• 2. Alternatively, you specify the size and position of the spy-in node. Then, similarly to the first case, the size of the spy-on node is determined implicitly and you can only decide where the spy-on node should be placed, but not its size.

The spy library uses the second method: You specify the size and position of the spy-in nodes, the sizes of the spy-on nodes are then computed automatically.

72.2 Spy Scopes
  • /tikz/spy scope=options (default empty)

  • This option may be used with a {scope} or any environment that creates such a scope internally (like {tikzpicture}). It has the following effects:

    • • It resets a number of graphic state parameters, including the color, line style, and others. This is necessary for technical reasons.

    • • It tells TikZ that the content of the scope should be saved internally in a special box.

    • • It defines the command \spy so that it can be used inside the scope.

    • • At the end of the scope, the nodes belonging to the \spy commands used inside the scope are created.

    • • The options are saved in an internal style. Each time \spy is used, these options will be used.

    • • Three keys are defined that provide useful shortcuts:

      • /tikz/size=dimension(no default)

      • Inside a spy scope, this is a shortcut for minimum size.

      • /tikz/height=dimension(no default)

      • Inside a spy scope, this is a shortcut for minimum height.

      • /tikz/width=dimension(no default)

      • Inside a spy scope, this is a shortcut for minimum width.

    It is permissible to nest spy scopes. In this case, all \spy commands inside the inner spy scope only have an effect on material inside the scope, whereas \spy commands outside the inner spy scope but inside the outer spy scope allow you to “spy on the spy”.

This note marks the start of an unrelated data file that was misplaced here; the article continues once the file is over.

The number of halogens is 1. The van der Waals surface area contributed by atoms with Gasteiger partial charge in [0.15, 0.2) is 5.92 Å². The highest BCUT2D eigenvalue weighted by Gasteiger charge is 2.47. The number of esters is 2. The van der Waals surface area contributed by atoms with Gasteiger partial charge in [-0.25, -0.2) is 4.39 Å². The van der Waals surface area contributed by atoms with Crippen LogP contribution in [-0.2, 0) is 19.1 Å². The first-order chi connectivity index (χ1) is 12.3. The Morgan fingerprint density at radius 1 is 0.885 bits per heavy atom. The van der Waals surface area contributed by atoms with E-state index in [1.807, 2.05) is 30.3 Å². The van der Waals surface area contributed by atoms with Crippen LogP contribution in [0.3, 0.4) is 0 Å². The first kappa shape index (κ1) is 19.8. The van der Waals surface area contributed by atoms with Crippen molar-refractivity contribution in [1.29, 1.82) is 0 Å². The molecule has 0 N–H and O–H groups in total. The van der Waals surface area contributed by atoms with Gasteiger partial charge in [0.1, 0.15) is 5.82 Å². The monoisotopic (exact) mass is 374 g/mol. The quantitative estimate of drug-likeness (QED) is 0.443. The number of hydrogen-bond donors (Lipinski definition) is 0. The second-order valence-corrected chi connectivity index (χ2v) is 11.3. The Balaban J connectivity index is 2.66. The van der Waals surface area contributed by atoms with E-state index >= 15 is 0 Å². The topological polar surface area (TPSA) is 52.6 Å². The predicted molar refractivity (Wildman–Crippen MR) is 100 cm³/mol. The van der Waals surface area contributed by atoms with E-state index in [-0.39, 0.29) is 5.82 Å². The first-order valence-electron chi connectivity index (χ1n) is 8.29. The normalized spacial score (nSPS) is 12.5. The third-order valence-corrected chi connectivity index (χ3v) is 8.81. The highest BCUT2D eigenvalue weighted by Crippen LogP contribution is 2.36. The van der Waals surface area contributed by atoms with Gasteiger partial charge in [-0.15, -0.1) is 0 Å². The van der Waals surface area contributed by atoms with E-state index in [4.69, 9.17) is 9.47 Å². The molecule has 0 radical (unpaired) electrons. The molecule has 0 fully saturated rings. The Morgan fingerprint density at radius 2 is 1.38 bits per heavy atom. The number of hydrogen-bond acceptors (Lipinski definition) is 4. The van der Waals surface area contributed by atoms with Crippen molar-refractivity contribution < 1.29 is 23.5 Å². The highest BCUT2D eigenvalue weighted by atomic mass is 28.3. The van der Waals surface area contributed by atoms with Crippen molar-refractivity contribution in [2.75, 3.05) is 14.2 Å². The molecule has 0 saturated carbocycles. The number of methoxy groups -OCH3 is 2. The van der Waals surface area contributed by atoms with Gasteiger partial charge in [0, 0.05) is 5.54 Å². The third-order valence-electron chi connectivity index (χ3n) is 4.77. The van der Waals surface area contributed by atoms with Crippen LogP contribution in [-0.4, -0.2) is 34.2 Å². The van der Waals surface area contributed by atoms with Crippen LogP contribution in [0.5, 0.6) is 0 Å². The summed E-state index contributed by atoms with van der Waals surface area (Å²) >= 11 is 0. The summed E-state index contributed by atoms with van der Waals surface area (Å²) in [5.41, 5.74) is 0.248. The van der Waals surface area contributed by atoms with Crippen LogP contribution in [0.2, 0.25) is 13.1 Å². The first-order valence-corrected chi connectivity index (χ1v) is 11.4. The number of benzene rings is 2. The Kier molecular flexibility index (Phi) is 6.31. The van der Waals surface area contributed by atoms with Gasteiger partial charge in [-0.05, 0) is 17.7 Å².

(-tikz- diagram)

    \usetikzlibrary {decorations.fractals,spy}
    \begin{tikzpicture}
    [spy using outlines={rectangle, red, magnification=5,
    size=1.5cm, connect spies}
    ]

    \begin{scope}
    [spy using outlines={circle, blue,
    magnification=3, size=1.5cm, connect spies}
    ]
    \draw [help lines] (0,0) grid (3,2);

    \draw [decoration=Koch curve type 1]
    decorate{ decorate{ decorate{ (0,0) -- (2,0) }}};

    \spy on (1.6,0.3) in node (zoom) [left] at (3.5,-1.25);
    \end{scope}

    \spy on (zoom.north west) in node [right] at (0,-1.25);
    \end{tikzpicture}
72.3 The Spy Command
  • \spy[options] on coordinate in node node options;

  • This command can only be used inside a spy scope. Let us start with the syntax:

    • • The \spy command is not a special case of \path. Rather, it has a small parser of its own.

    • • Following the optional options, you must write on, followed by a coordinate. This coordinate will be the center of the area that is to be magnified.

    • • Following the coordinate, you must write in node followed by some node options. The syntax for these options is the same as for a normal node path command, such as [left] or (foo) [red] at (bar). However, node options are not followed by a curly brace. Rather, the node options must directly be followed by a semicolon.

    The effect of this command is the following: The options, coordinate, and node options are stored internally till the end of the current spy scope. This means that, in particular, you can reference any node inside the spy scope, even if it is not yet defined when the \spy command is given. At the end of the current spy scope, two nodes are created, called the spy-in node and the spy-on node.